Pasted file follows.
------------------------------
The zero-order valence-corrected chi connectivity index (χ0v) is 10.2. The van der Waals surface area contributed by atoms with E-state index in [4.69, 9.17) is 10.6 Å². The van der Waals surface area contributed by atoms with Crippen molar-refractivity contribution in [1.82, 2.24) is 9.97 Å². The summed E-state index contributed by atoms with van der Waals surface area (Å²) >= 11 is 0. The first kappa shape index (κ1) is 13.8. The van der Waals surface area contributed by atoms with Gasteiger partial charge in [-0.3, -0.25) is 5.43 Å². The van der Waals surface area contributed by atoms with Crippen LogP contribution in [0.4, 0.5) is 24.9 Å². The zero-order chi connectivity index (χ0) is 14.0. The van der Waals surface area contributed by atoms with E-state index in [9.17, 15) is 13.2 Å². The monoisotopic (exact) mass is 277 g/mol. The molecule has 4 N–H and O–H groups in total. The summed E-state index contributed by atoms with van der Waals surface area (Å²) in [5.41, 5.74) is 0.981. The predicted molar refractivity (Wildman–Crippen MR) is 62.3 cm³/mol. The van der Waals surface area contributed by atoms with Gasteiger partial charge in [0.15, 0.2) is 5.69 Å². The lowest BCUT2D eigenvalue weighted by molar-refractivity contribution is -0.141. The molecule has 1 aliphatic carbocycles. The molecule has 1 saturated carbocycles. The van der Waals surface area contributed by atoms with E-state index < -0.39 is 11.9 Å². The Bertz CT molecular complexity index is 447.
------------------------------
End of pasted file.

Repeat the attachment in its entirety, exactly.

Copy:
The zero-order valence-corrected chi connectivity index (χ0v) is 10.2. The van der Waals surface area contributed by atoms with E-state index in [4.69, 9.17) is 10.6 Å². The van der Waals surface area contributed by atoms with Crippen molar-refractivity contribution in [1.82, 2.24) is 9.97 Å². The summed E-state index contributed by atoms with van der Waals surface area (Å²) >= 11 is 0. The first kappa shape index (κ1) is 13.8. The van der Waals surface area contributed by atoms with Gasteiger partial charge in [-0.3, -0.25) is 5.43 Å². The van der Waals surface area contributed by atoms with Crippen LogP contribution in [0.4, 0.5) is 24.9 Å². The zero-order chi connectivity index (χ0) is 14.0. The van der Waals surface area contributed by atoms with E-state index in [9.17, 15) is 13.2 Å². The monoisotopic (exact) mass is 277 g/mol. The molecule has 4 N–H and O–H groups in total. The summed E-state index contributed by atoms with van der Waals surface area (Å²) in [5.41, 5.74) is 0.981. The predicted molar refractivity (Wildman–Crippen MR) is 62.3 cm³/mol. The van der Waals surface area contributed by atoms with Gasteiger partial charge in [0.15, 0.2) is 5.69 Å². The lowest BCUT2D eigenvalue weighted by molar-refractivity contribution is -0.141. The molecule has 1 aliphatic carbocycles. The molecule has 1 saturated carbocycles. The van der Waals surface area contributed by atoms with E-state index < -0.39 is 11.9 Å². The Bertz CT molecular complexity index is 447.